By Jason Hudspeth, Senior Architectural Designer, Certified Passive House Consultant
In our introductory post, we discussed a frequently cited EPA report on air quality from 1989 which stated that Americans spend 90% of their time indoors. Well what if I told you there is another alarming statistic from the United States EPA, and that it is also from the 80’s!? Truly outrageous. This one, from the T.E.A.M. study, also examined indoor air quality and found that “concentrations of some pollutants are often 2 to 5 times higher than typical outdoor concentrations,” and this was in 1987.
And what is in this air? In addition to what you might bring in by choice or accident, it includes an airborne soup of other delights, including – but not limited to – the following: VOC’s (volatile organic compounds, including formaldehyde), bacteria, molds, pollen, dust mites, cleaning solutions/products, smoke/combusted elements, carbon monoxide, natural gas, radon, ozone, pesticides, asbestos, lead, arsenic, and VIRUSES. According to the CDC, “Some biologic pollutants, such as measles, chickenpox, and influenza are transmitted through the air. However, the first two are now preventable with vaccines. Influenza virus transmission, although vaccines have been developed, still remains of concern in crowded indoor conditions and can be affected by ventilation levels in the home.”
This information from the CDC comes to us from 2006, well prior to the current pandemic. What we do know at this time is that COVID-19, like Influenza, can be transmitted through the air, and that crowded indoor conditions can facilitate a high level of exposure and transmission. Between our near-exclusive relationship with our places of domicile and these stats, we’re convinced one should ever stop wearing their face mask.
As designers, we start by asking what solutions we can provide to combat this dystopian medley of pollutants, contaminants, and viruses. Increased ventilation, when provided by a dedicated mechanical system, improves indoor air quality by bringing in fresh outdoor air while simultaneously exhausting the unhealthy indoor air. Coupled with appropriate levels of filtration, these controlled ventilation systems are a feature that can be used to dramatically improve the healthfulness of the interior air supply.
High Performance Buildings + Mechanical Ventilation Systems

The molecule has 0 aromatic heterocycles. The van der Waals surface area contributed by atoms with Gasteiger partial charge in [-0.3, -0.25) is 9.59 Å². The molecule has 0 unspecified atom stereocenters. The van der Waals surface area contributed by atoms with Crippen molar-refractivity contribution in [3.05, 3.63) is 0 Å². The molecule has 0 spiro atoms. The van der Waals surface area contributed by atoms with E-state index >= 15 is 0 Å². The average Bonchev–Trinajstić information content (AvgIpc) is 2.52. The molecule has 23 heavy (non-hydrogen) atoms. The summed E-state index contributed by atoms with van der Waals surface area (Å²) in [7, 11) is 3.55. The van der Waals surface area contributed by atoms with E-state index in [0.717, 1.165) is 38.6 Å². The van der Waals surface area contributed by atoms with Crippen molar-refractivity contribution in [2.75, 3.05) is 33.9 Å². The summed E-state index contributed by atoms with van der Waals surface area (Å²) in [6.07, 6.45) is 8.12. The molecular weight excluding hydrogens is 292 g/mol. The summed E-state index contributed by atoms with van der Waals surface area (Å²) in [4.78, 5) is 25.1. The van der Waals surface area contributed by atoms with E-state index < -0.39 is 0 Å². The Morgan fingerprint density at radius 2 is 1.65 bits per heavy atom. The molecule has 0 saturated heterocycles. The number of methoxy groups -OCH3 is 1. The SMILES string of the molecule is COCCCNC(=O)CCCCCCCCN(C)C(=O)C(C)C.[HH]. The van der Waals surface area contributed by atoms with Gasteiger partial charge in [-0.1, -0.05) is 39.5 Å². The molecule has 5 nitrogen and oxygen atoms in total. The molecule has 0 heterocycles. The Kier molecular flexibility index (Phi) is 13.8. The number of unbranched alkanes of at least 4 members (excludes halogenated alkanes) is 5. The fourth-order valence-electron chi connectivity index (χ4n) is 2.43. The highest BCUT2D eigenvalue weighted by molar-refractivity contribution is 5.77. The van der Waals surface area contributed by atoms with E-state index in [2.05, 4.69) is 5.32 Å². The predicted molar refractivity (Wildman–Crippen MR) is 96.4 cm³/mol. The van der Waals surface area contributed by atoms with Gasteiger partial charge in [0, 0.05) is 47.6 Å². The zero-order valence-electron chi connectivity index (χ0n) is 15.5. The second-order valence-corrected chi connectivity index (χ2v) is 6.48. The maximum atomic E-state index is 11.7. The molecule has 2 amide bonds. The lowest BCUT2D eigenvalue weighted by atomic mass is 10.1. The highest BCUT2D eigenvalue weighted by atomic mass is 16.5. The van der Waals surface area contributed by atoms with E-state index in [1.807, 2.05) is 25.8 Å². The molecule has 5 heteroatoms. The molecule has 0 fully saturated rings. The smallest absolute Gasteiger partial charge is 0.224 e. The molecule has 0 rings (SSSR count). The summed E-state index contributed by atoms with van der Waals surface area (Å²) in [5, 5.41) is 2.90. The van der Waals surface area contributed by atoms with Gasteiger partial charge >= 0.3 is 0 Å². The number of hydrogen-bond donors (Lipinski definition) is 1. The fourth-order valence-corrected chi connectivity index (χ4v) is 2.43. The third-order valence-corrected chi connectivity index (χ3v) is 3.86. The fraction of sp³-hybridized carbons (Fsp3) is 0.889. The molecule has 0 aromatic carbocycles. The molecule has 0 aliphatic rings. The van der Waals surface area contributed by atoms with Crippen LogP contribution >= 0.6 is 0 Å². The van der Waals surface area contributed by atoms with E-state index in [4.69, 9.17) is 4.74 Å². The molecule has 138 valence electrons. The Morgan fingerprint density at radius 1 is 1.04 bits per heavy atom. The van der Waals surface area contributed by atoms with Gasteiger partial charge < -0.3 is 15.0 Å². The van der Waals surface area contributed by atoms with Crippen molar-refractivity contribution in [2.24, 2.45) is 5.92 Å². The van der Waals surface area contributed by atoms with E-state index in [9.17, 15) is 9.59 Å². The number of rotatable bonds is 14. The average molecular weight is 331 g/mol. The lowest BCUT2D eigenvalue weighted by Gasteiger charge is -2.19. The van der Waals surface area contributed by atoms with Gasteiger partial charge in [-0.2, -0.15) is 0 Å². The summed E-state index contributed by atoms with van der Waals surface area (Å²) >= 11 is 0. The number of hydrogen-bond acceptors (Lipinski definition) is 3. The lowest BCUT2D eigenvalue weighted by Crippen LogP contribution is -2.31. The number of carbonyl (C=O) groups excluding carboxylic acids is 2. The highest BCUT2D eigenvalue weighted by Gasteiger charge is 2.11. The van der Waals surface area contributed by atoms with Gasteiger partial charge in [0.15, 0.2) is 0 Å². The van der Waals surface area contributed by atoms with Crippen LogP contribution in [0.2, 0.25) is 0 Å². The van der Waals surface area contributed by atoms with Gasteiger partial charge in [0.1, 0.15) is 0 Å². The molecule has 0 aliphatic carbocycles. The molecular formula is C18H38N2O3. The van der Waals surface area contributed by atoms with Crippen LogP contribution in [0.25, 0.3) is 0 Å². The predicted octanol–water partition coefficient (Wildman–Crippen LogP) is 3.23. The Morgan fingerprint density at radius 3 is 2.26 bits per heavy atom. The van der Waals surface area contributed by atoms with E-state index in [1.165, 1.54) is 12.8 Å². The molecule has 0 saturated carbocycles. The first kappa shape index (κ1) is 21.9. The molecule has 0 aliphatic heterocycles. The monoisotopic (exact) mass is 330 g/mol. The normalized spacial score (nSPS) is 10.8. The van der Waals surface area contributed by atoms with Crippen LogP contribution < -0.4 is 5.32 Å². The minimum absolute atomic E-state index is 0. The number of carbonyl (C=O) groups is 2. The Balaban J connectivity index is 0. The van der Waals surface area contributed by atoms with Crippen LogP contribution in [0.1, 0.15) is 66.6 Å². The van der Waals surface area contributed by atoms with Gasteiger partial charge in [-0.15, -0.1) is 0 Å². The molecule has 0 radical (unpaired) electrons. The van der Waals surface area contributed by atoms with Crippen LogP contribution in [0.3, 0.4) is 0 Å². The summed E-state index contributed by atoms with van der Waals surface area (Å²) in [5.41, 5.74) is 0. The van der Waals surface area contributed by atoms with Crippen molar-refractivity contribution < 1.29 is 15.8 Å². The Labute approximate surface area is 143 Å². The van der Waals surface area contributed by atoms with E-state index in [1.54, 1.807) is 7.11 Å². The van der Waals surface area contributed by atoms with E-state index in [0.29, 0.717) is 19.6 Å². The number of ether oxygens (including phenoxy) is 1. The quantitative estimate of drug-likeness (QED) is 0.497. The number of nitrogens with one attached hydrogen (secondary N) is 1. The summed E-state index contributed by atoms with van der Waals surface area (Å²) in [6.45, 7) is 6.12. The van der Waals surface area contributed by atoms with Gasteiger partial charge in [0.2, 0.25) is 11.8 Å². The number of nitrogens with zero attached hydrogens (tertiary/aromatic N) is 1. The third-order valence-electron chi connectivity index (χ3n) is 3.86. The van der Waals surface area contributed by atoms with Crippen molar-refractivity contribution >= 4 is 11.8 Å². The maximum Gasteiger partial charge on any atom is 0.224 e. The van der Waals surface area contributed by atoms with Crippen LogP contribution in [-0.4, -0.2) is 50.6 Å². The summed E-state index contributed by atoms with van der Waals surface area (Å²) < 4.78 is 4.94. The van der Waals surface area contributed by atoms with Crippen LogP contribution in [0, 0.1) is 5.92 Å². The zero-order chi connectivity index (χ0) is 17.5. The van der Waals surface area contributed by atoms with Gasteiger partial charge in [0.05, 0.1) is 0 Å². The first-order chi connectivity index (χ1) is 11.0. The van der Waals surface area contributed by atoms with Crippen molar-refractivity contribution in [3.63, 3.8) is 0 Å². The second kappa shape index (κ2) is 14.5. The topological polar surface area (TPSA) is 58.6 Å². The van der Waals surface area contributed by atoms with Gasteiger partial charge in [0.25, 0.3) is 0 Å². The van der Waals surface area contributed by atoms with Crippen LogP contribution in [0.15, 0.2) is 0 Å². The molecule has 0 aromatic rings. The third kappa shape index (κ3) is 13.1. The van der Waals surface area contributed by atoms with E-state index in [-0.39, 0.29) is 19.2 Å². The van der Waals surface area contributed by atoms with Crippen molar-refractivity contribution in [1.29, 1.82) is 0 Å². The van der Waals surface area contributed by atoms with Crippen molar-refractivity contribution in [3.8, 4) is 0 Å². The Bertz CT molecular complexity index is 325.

When designing high performance buildings, we turn to mechanical ventilation systems for several reasons. First off, a high-performance building is unconventional (for now) in a number of ways. It is extremely airtight, and this limits the infiltration of air that is common in conventional construction assemblies.
This section diagram illustrates the ERV system used in the Empowerhouse, for which Jason Hudspeth was Team Project Architect. The system works by bringing in fresh outdoor air while simultaneously exhausting the stale interior air. Energy is transferred during the process to either cool or heat the incoming fresh air.
Air tightness is great until you cram a room with 20 breathing bodies and a dog, and you start to generate lots of heat and vapor. Uncontrolled humidity within stagnant air quickly becomes unbearable; your walls are sweating, your people are sweating, and we need active ventilation to prevent things like mold from joining your party. As high-performance building designers, we know to anticipate this – and plan accordingly. The dedicated mechanical ventilation system manages this to provide the required air changes per hour according to performance criteria that are determined by climatic conditions. It is coupled with a high-efficiency recovery system that transfers heat from the warm exhausted air to the cold incoming fresh air (winter scenario, which can reverse in summer), thereby further improving the energy efficiency of the building. These systems also incorporate filtration systems, which remove many harmful contaminants from indoor air.
You want all of these features to be a part of your next project, and you want your next project to be a high-performance building with mechanical ventilation. You just didn’t know why – until now. We will help guide you through the process that will ensure your next building is also good for your health and well-being. If you are interested in learning more about the benefits of this approach, please reach out to us with your questions, or check out some of the resources available via our member affiliation with the New York Passive House network.
Our next entry in this series will continue to explore the theme of designing for healthy interiors, and we will turn our focus to the role of building materials in the health/unhealth of these spaces.